cervical fibriods can be managed in different ways ..all depends on your age and condition…your gynecologist can tell you about that.
hope that helps.
Tumors/fibroids blocking cervix?
This may sound a little odd, but is it possible for a tumor or fibroid to block the cervical opening–making it impossible for menstrual blood to pass? If so, would your body continue to try and have periods, even though there is a build-up of menstrual fluid?
What exercises should I do after a supra cervical hysterectomy?
I had a supra cervical hysterectomy last Thursday on the April 14. The sutures weren’t so bad but the abdominal gas was painful. The bottom part around the sutures(bikini line) was numb only one day after the surgery and is still numb. But while I’m still numb around the sutures I still feel itching that I can’t scratch. Not only did my fibroid tumors grow back that I had removed in June 2001, but my uterus was the size of a 14 week pregnancy (endometriosis). I’m 51 years old and I’m the mother of five daughters and two granddaughters.
This procedure was decided because my stomach wouldn’t go down even after joining CURVES, or running. By the way when I ran, it felt like a ball was bouncing in my stomach. Strangers used to approach me, smile and tell me, ” Congratulations! When are you due?” Well it’s all gone now! It’s been a week. The doctor said my healing process will be duration of 2-3 weeks. In the meantime, what type of exercises should I start out with? By the way I’m 5′ 2″ and weighed I58 pounds before the surgery. I weigh 144 pounds today. My appitite has changed drastically! And the smell of chicken now turns my stomach. Is this temporary?
You should be asking your gynecologist this question. He/she can determine that much better than anyone on Yahoo! Answers can.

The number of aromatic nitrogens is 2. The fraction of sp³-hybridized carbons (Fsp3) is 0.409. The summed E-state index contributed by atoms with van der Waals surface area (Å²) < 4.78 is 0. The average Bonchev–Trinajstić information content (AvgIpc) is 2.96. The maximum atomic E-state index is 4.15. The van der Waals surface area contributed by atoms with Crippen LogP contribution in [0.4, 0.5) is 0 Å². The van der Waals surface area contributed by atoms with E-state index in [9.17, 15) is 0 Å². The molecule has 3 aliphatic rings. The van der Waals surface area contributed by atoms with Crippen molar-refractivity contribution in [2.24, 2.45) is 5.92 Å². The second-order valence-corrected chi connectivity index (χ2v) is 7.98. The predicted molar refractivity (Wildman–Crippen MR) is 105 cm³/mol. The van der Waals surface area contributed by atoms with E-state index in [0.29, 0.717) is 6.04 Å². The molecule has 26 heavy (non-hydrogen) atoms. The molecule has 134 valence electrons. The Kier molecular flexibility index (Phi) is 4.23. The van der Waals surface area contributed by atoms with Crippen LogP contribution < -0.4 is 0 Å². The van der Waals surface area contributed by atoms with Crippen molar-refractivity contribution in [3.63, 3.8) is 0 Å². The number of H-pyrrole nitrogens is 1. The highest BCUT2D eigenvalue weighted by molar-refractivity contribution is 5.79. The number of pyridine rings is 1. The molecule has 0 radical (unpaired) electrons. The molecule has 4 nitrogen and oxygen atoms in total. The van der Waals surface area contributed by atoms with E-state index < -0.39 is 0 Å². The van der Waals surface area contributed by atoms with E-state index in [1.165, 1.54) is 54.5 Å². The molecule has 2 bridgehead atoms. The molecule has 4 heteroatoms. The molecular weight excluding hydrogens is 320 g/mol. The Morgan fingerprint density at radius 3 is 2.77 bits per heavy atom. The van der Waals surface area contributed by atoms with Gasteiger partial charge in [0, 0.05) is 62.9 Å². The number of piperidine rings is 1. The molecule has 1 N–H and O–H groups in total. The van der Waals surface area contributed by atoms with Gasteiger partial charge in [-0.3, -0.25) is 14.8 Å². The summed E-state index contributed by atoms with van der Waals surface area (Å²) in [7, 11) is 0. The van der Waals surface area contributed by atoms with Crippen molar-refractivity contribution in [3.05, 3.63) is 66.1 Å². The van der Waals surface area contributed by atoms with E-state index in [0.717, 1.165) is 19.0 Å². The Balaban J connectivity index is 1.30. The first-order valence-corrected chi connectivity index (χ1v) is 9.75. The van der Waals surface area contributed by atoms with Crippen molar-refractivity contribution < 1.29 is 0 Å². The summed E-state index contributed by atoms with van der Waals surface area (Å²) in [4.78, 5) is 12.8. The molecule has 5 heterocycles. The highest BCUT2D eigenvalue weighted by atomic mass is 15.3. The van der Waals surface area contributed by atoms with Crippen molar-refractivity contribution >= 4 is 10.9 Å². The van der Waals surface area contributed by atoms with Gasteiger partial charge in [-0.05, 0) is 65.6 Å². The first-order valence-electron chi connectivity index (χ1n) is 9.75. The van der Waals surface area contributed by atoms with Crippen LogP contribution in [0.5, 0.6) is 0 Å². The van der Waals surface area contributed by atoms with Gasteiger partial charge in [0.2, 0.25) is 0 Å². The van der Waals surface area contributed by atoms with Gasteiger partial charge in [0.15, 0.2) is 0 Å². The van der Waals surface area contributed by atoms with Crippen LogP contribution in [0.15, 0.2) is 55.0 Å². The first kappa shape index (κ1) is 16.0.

I had an LAVH (laparoscopically-assisted vaginal hysterectomy) and the only form of exercise I was allowed to do the first two weeks was “minimal” walking–to the bathroom, kitchen, around the house, etc..
what do doctor’s check for during a routine pap?
besides cervical cancer, do they check for fibroid tumors? everyone on my mom’s side has had them. i just got on a new birth control. (loestrin 24 fe) i am having bad outbreak bleeding on my third month. i know you are supposed to give it three months to regulate, but my mom mentioned the family history and i am a little worried now.
but you can’t see them. they are inside.
Your physician will ask about your familial history, be sure to mention about the fibroid tumors so that he/she can be extra thorough.
All the best to you!
How does a woman get…?
Cervical cancer…and fibroid tumors..??
Risks for developing cervical cancer are:
Infection with some types of HPV
Other sexually transmitted infections
Having a weakened immune system
Circumcision (Sex with men who are uncircumcised)
Your sex life
Having a lot of children
Genes and cancer – race or family links
No one knows for sure what causes fibroids. Researchers have some theories, but most likely, fibroids are the result of many factors interacting with each other. These factors could be hormonal (affected by estrogen levels), genetic (running in families), environmental, or a combination of all three. Because no one knows for sure what causes fibroids, we also don’t know what causes them to grow or shrink. For the most part, fibroids stop growing or shrink after menopause. But, this is not true for all women with fibroids.
Hope this helps.